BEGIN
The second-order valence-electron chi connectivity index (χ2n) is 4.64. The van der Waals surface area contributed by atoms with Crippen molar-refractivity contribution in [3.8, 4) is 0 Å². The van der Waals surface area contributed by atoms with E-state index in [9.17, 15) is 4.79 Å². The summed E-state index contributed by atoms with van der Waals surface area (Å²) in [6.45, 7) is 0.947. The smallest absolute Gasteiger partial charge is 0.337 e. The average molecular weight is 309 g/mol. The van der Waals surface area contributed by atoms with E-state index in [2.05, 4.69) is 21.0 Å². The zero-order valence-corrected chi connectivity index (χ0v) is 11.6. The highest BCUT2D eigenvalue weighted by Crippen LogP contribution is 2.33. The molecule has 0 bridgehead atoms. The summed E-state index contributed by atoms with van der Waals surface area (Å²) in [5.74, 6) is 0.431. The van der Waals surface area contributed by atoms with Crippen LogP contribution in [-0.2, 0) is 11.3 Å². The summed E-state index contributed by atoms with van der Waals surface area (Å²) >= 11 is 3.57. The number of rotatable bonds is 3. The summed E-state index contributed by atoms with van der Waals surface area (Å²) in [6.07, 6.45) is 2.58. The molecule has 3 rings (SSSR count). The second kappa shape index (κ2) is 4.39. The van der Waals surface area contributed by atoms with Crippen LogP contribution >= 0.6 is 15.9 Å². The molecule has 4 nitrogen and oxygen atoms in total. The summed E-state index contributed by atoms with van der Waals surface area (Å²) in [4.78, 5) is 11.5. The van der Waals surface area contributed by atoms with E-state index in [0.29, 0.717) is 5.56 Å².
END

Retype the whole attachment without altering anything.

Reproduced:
The second-order valence-electron chi connectivity index (χ2n) is 4.64. The van der Waals surface area contributed by atoms with Crippen molar-refractivity contribution in [3.8, 4) is 0 Å². The van der Waals surface area contributed by atoms with E-state index in [9.17, 15) is 4.79 Å². The summed E-state index contributed by atoms with van der Waals surface area (Å²) in [6.45, 7) is 0.947. The smallest absolute Gasteiger partial charge is 0.337 e. The average molecular weight is 309 g/mol. The van der Waals surface area contributed by atoms with E-state index in [2.05, 4.69) is 21.0 Å². The zero-order valence-corrected chi connectivity index (χ0v) is 11.6. The highest BCUT2D eigenvalue weighted by Crippen LogP contribution is 2.33. The molecule has 0 bridgehead atoms. The summed E-state index contributed by atoms with van der Waals surface area (Å²) in [5.74, 6) is 0.431. The van der Waals surface area contributed by atoms with Crippen LogP contribution in [-0.2, 0) is 11.3 Å². The summed E-state index contributed by atoms with van der Waals surface area (Å²) >= 11 is 3.57. The number of rotatable bonds is 3. The summed E-state index contributed by atoms with van der Waals surface area (Å²) in [6.07, 6.45) is 2.58. The molecule has 3 rings (SSSR count). The second kappa shape index (κ2) is 4.39. The van der Waals surface area contributed by atoms with Crippen LogP contribution >= 0.6 is 15.9 Å². The molecule has 4 nitrogen and oxygen atoms in total. The summed E-state index contributed by atoms with van der Waals surface area (Å²) in [4.78, 5) is 11.5. The van der Waals surface area contributed by atoms with E-state index in [0.29, 0.717) is 5.56 Å².